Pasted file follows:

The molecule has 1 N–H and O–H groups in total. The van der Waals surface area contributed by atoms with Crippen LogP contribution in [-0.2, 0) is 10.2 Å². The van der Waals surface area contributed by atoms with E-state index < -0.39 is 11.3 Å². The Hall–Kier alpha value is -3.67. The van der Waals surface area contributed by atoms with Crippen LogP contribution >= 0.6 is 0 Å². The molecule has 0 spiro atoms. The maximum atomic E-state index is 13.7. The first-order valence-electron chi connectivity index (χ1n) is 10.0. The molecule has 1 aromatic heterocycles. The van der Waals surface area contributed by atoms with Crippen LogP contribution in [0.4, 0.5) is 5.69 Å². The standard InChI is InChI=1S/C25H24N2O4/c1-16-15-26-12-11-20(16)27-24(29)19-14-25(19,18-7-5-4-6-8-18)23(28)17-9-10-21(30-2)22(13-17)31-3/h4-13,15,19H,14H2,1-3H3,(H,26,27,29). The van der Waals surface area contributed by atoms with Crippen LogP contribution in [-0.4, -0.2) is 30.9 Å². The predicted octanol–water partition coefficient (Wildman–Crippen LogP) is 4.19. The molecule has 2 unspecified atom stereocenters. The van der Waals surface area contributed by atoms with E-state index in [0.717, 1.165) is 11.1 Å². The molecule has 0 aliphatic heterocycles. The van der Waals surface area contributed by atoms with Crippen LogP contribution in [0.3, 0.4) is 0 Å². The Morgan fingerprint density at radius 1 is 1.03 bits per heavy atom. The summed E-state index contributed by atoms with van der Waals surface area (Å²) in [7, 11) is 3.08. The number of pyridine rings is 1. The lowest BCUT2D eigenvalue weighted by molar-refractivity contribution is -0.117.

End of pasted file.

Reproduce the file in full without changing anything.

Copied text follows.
The molecule has 1 N–H and O–H groups in total. The van der Waals surface area contributed by atoms with Crippen LogP contribution in [-0.2, 0) is 10.2 Å². The van der Waals surface area contributed by atoms with E-state index < -0.39 is 11.3 Å². The Hall–Kier alpha value is -3.67. The van der Waals surface area contributed by atoms with Crippen LogP contribution >= 0.6 is 0 Å². The molecule has 0 spiro atoms. The maximum atomic E-state index is 13.7. The first-order valence-electron chi connectivity index (χ1n) is 10.0. The molecule has 1 aromatic heterocycles. The van der Waals surface area contributed by atoms with Crippen LogP contribution in [0.4, 0.5) is 5.69 Å². The standard InChI is InChI=1S/C25H24N2O4/c1-16-15-26-12-11-20(16)27-24(29)19-14-25(19,18-7-5-4-6-8-18)23(28)17-9-10-21(30-2)22(13-17)31-3/h4-13,15,19H,14H2,1-3H3,(H,26,27,29). The van der Waals surface area contributed by atoms with Crippen LogP contribution in [-0.4, -0.2) is 30.9 Å². The predicted octanol–water partition coefficient (Wildman–Crippen LogP) is 4.19. The molecule has 2 unspecified atom stereocenters. The van der Waals surface area contributed by atoms with E-state index in [0.717, 1.165) is 11.1 Å². The molecule has 0 aliphatic heterocycles. The van der Waals surface area contributed by atoms with Crippen LogP contribution in [0.3, 0.4) is 0 Å². The Morgan fingerprint density at radius 1 is 1.03 bits per heavy atom. The summed E-state index contributed by atoms with van der Waals surface area (Å²) in [7, 11) is 3.08. The number of pyridine rings is 1. The lowest BCUT2D eigenvalue weighted by molar-refractivity contribution is -0.117.